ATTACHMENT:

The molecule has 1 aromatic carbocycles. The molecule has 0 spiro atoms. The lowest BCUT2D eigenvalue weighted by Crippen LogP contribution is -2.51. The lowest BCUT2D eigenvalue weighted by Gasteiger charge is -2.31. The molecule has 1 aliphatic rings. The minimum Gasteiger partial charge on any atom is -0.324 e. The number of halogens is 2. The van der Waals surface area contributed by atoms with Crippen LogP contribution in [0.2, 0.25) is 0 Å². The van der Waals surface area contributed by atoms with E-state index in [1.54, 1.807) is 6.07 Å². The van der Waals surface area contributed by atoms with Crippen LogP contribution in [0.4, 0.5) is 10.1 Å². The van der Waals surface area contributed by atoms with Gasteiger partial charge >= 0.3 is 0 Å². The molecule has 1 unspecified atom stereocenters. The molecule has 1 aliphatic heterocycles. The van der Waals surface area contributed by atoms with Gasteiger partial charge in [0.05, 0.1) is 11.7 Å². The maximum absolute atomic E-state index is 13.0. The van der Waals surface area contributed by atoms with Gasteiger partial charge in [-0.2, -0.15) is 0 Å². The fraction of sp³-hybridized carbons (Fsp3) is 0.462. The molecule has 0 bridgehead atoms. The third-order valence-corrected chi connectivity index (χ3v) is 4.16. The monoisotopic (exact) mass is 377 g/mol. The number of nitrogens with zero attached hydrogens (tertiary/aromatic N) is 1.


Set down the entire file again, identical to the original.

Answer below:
The molecule has 1 aromatic carbocycles. The molecule has 0 spiro atoms. The lowest BCUT2D eigenvalue weighted by Crippen LogP contribution is -2.51. The lowest BCUT2D eigenvalue weighted by Gasteiger charge is -2.31. The molecule has 1 aliphatic rings. The minimum Gasteiger partial charge on any atom is -0.324 e. The number of halogens is 2. The van der Waals surface area contributed by atoms with Crippen LogP contribution in [0.2, 0.25) is 0 Å². The van der Waals surface area contributed by atoms with E-state index in [1.54, 1.807) is 6.07 Å². The van der Waals surface area contributed by atoms with Crippen LogP contribution in [0.4, 0.5) is 10.1 Å². The van der Waals surface area contributed by atoms with Gasteiger partial charge >= 0.3 is 0 Å². The molecule has 1 unspecified atom stereocenters. The molecule has 1 aliphatic heterocycles. The van der Waals surface area contributed by atoms with Gasteiger partial charge in [0.05, 0.1) is 11.7 Å². The maximum absolute atomic E-state index is 13.0. The van der Waals surface area contributed by atoms with Gasteiger partial charge in [-0.2, -0.15) is 0 Å². The fraction of sp³-hybridized carbons (Fsp3) is 0.462. The molecule has 0 bridgehead atoms. The third-order valence-corrected chi connectivity index (χ3v) is 4.16. The monoisotopic (exact) mass is 377 g/mol. The number of nitrogens with zero attached hydrogens (tertiary/aromatic N) is 1.